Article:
Can Owning A Pet Help Reduce Stress Levels?
Whether it’s a playful dog, purring cat or carrot-nibbling rabbit, there’s no doubt that pets provide their owners with a lot of comfort and affection. What’s more, a number of recent studies support the theory that animals help us to unwind and forget our troubles and could help reduce stress levels.
From stroking dogs to riding horses, interacting with pets is increasingly being credited with reducing stress levels and helping people to cope more effectively with their problems. So, perhaps it’s time for those of us without a pet to consider investing in an animal of our own?
Stroking Therapy To Reduce Stress
Most are familiar with the feeling of getting home and finding it hard to relax; sometimes it’s difficult to forget the list of things you’ve got to do, even though none of it can be addressed until tomorrow. But unwinding at the end of a tough day might be a lot easier if you have a pet. Studies have shown that the simple action of stroking an animal helps you to switch off from stressful situations and emotional problems.
A number of studies have found that stroking a pet causes your heart rate to slow down and shuts down the body’s natural chemicals, including cortisol and adrenaline. However, the University of Warwick’s Dr June McNicholas points out that stroking a pet will only work for people who enjoy the company of animals. She said: “Presenting a dog or cat to someone with raised blood pressure who doesn’t like animals can make them far more anxious than before.”
Horses: Ride Your Troubles Away
New research suggests that being around horses can reduce teenagers’ stress levels. Researchers studied 130 teens who spent 90 minutes every week learning how to ride and care for horses. Each teenager gave six samples of saliva over a two-day period before and after the 12-week course.
The results, published in the American Psychological Association’s Human-Animal Interaction Bulletin, revealed that teenagers who spent time with horses had significantly lower levels of stress hormones than a control group. Obviously, the same has not been tested in adults, but it’s an interesting indication of the effect an animal can have on stress levels, and if you’re feeling anxious or under pressure, some horse riding lessons may be an excellent solution!
Reduce Stress as a Nation of Animal Lovers
We have always been a nation of animal lovers and the number of homes in the UK where animals are kept has increased by 15 per cent since 2010. This is often due to the fact that people love the companionship that a pet can offer, but perhaps also because more people are coming around to the idea that pets help promote calmness, reduce stress and alleviate anxiety.
A recent survey found that 98 per cent of pet owners believe their pet helps to stop them from getting too stressed out. The survey, which was carried out by Birmingham’s National Pet Show, found that 96 per cent of animal owners believed that children led a happier and healthier life when they had a pet.
Noel Fitzpatrick, star of the TV show Supervet, said the result was not a shock. He said: “I firmly believe that the essence of unconditional love shared between a pet and their guardian represents the very best of the human condition, so the results of this research do not surprise me.”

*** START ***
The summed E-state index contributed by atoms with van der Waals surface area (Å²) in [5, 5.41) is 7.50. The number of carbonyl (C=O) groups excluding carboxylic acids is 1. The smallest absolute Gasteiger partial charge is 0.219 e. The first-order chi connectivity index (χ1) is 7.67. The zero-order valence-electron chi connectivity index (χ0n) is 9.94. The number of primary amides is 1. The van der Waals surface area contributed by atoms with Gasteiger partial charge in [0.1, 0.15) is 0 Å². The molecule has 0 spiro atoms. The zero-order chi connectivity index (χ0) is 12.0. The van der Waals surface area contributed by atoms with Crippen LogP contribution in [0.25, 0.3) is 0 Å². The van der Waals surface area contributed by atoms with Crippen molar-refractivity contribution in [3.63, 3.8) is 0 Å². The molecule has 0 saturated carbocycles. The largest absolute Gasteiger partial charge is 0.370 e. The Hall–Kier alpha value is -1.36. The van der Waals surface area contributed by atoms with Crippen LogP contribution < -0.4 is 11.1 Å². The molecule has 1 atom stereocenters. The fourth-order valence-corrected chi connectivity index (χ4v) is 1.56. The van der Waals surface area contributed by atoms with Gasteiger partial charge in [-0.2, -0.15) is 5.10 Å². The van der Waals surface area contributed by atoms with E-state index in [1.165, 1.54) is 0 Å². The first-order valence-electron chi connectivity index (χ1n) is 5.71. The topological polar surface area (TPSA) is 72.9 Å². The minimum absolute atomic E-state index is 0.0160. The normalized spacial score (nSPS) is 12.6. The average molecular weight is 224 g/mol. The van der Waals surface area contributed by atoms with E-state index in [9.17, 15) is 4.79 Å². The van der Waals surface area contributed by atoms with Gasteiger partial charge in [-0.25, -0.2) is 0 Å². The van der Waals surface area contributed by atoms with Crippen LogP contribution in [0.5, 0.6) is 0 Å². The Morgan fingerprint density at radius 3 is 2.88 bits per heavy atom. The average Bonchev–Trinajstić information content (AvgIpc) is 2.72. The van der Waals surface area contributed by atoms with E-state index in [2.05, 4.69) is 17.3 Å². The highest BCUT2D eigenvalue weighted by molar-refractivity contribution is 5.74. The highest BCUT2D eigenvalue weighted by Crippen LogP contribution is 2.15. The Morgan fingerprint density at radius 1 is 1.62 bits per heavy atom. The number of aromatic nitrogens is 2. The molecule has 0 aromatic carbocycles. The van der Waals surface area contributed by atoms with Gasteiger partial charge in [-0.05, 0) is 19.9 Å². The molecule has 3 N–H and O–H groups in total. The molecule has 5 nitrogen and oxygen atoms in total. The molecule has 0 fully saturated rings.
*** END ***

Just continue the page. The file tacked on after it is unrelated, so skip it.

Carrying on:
In further studies, researchers from Oxford University have, in fact, showed pet ownership has positive psychological effects on mental and physical health. Such effects include the ability to reduce stress and anxiety, lower blood pressure, increase physical activity and learning, as well as improving memory. Having a pet also provides an owner with a kind of social network, if you will, because it decreases social isolation and can help with shyness. Pets have also been suggested to provide people with a link to mindfulness and the present moment because, unlike most individuals, they do not worry about tomorrow, but instead live in the present.
Lessen Loneliness with Pets
The most obvious positive effect of pet ownership is probably that pets can lessen those feelings of loneliness. Loneliness in later life is itself a big public concern. AgeUK estimates that one million older adults can go for a month without speaking a word to someone else. Keeping a pet can change that considerably. For the over 50s particularly, it is the social interaction which is the benefit here. Taking the dog for a short walk, for instance, is not only a social activity, but it also increases the chances of the owner meeting someone who will engage in a bit conversation with them. A passer-by could comment on how cute the dog is, or ask to stroke it, for example. Owning such an adorable dachshund or Yorkshire Terrier can even give one a sense of importance and belonging, as well as a greater interest in their surroundings. As novelist William S. Burroughs once said, “My relationships with my cats have saved me from a deadly, pervasive ignorance.”
Dogs are known as man’s best friend. But it seems they, and other common pets, are more important to over 50s health and well-being than we thought.
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